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Megacities are hotspots of climate change vulnerability and face significant social and institutional challenges to adaptation.  MEGADAPT addresses the challenge of reducing vulnerability under climate change to increased flooding, chronic water scarcity, and associated health outcomes in Mexico City, one of the world’s largest metropolitan areas.  Residents, businesses and public agencies in megacities respond to the impact of flooding, scarcity and health outcomes in disparate and often uncoordinated ways across the metropolitan area.  Through their modifications of infrastructure and land use, their responses impact the hydro-climatic system, ultimately exacerbating or ameliorating hazardous conditions. 

To capture these complex interactions and feedbacks, this international and transdisciplinary project produces an integrated dynamic model – MEGADAPT – for use in Mexico City, but with potential applicability to climate risk adaptation in complex urban environments across the globe.  The project explores how different scenarios of changes in climatic extremes combine with dispersed actions of specific populations in response to vulnerability to produce cross-scalar feedbacks that alter the distribution of vulnerability in the megacity. As a decision-support tool, MEGADAPT will allow decision-makers to explore how altering risk management priorities or the geographic focus of interventions under changing climatic conditions affect social equity and overall risk outcomes.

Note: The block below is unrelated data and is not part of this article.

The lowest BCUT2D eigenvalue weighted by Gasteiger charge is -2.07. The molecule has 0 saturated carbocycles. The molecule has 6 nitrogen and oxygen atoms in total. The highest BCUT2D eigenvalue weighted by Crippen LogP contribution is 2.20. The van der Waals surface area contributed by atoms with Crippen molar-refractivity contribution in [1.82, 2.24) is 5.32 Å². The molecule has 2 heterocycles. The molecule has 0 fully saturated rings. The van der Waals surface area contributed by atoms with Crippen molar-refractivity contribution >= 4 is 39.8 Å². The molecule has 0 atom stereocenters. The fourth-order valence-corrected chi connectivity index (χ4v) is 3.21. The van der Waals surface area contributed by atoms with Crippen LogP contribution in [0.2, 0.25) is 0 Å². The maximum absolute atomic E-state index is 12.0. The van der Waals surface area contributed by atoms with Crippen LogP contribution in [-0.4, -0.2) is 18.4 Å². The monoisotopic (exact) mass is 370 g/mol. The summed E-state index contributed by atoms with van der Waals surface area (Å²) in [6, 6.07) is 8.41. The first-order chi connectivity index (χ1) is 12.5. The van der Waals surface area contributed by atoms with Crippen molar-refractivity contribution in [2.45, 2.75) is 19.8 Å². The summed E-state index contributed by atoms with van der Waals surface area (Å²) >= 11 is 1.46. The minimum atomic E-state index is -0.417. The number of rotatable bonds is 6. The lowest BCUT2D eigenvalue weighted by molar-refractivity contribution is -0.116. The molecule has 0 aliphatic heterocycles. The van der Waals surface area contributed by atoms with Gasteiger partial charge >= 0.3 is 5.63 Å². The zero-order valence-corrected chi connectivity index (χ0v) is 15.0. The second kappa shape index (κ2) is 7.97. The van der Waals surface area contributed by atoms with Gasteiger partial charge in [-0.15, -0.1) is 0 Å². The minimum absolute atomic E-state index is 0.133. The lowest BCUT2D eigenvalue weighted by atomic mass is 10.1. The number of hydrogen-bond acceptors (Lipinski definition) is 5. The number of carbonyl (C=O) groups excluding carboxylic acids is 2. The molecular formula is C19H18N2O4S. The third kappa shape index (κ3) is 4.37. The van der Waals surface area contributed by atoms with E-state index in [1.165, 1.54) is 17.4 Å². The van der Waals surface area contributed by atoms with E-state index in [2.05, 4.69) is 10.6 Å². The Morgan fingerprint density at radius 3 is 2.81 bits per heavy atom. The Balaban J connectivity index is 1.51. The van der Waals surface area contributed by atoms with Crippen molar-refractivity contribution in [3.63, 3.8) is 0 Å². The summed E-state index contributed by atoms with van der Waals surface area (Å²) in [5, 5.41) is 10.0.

MEGADAPT involves over 20 scientists from diverse disciplines including geography, engineering, urban planning, sustainability science, architecture, water resource management, and climatology.  The project is a collaboration of ASU’s faculty with the National Laboratory for Sustainability Sciences (LANCIS) at the National Autonomous University of Mexico (UNAM). We are working in partnership with residents of vulnerable neighborhoods, the city’s water, urbanization and environmental management authorities, and federal agencies responsible for water and risk. The project supports the interdisciplinary and cross-cultural training of graduate students affiliated with UNAM and Arizona State University, and through direct stakeholder involvement, aims to improve capacities for risk management in Mexico City.  MEGADAPT aims to serve as a model for climate-change adaptation developing countries.


National Science Foundation, Coupled Natural-Human Systems


August 2014 — July 2018